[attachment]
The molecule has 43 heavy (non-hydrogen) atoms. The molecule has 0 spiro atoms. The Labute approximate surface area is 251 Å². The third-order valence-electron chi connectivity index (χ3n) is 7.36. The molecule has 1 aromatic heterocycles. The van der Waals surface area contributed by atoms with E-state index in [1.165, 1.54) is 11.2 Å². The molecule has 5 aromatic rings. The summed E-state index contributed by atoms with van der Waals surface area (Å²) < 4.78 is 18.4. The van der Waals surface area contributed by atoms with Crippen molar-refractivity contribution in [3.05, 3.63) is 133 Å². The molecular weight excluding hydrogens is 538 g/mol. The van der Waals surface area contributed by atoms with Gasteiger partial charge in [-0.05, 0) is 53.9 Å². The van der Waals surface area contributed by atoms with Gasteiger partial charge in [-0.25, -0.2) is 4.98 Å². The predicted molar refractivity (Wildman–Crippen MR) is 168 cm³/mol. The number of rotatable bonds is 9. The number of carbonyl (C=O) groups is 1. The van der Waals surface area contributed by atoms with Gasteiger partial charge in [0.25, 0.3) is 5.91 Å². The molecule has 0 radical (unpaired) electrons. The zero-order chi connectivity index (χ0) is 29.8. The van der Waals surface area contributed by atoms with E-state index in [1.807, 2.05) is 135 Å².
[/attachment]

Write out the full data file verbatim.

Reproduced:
The molecule has 43 heavy (non-hydrogen) atoms. The molecule has 0 spiro atoms. The Labute approximate surface area is 251 Å². The third-order valence-electron chi connectivity index (χ3n) is 7.36. The molecule has 1 aromatic heterocycles. The van der Waals surface area contributed by atoms with E-state index in [1.165, 1.54) is 11.2 Å². The molecule has 5 aromatic rings. The summed E-state index contributed by atoms with van der Waals surface area (Å²) < 4.78 is 18.4. The van der Waals surface area contributed by atoms with Crippen molar-refractivity contribution in [3.05, 3.63) is 133 Å². The molecular weight excluding hydrogens is 538 g/mol. The van der Waals surface area contributed by atoms with Gasteiger partial charge in [-0.05, 0) is 53.9 Å². The van der Waals surface area contributed by atoms with Gasteiger partial charge in [-0.25, -0.2) is 4.98 Å². The predicted molar refractivity (Wildman–Crippen MR) is 168 cm³/mol. The number of rotatable bonds is 9. The number of carbonyl (C=O) groups is 1. The van der Waals surface area contributed by atoms with Gasteiger partial charge in [0.25, 0.3) is 5.91 Å². The molecule has 0 radical (unpaired) electrons. The zero-order chi connectivity index (χ0) is 29.8. The van der Waals surface area contributed by atoms with E-state index in [1.807, 2.05) is 135 Å².